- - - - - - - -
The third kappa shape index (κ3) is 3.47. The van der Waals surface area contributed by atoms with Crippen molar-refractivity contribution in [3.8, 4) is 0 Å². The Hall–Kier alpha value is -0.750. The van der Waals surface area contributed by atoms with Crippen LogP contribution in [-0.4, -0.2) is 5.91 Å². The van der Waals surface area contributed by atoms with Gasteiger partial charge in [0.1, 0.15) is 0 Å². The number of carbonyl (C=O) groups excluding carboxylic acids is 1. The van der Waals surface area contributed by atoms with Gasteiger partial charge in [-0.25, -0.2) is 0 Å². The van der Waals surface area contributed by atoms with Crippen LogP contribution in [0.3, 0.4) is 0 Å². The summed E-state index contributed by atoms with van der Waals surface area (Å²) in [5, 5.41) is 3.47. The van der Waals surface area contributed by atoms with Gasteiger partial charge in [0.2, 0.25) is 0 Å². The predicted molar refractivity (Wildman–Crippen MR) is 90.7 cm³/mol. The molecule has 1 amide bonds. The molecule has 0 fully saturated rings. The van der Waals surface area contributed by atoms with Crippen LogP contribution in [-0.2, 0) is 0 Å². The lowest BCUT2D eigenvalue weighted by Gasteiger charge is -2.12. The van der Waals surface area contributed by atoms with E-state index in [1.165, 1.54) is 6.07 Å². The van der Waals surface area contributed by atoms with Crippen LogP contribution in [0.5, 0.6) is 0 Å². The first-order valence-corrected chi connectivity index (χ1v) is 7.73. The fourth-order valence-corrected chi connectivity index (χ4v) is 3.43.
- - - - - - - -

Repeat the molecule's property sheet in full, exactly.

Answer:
The third kappa shape index (κ3) is 3.47. The van der Waals surface area contributed by atoms with Crippen molar-refractivity contribution in [3.8, 4) is 0 Å². The Hall–Kier alpha value is -0.750. The van der Waals surface area contributed by atoms with Crippen LogP contribution in [-0.4, -0.2) is 5.91 Å². The van der Waals surface area contributed by atoms with Gasteiger partial charge in [0.1, 0.15) is 0 Å². The number of carbonyl (C=O) groups excluding carboxylic acids is 1. The van der Waals surface area contributed by atoms with Gasteiger partial charge in [-0.25, -0.2) is 0 Å². The van der Waals surface area contributed by atoms with Crippen LogP contribution in [0.3, 0.4) is 0 Å². The summed E-state index contributed by atoms with van der Waals surface area (Å²) in [5, 5.41) is 3.47. The van der Waals surface area contributed by atoms with Gasteiger partial charge in [0.2, 0.25) is 0 Å². The predicted molar refractivity (Wildman–Crippen MR) is 90.7 cm³/mol. The molecule has 1 amide bonds. The molecule has 0 fully saturated rings. The van der Waals surface area contributed by atoms with Crippen LogP contribution in [-0.2, 0) is 0 Å². The lowest BCUT2D eigenvalue weighted by Gasteiger charge is -2.12. The van der Waals surface area contributed by atoms with E-state index in [1.165, 1.54) is 6.07 Å². The van der Waals surface area contributed by atoms with Crippen LogP contribution in [0.5, 0.6) is 0 Å². The first-order valence-corrected chi connectivity index (χ1v) is 7.73. The fourth-order valence-corrected chi connectivity index (χ4v) is 3.43.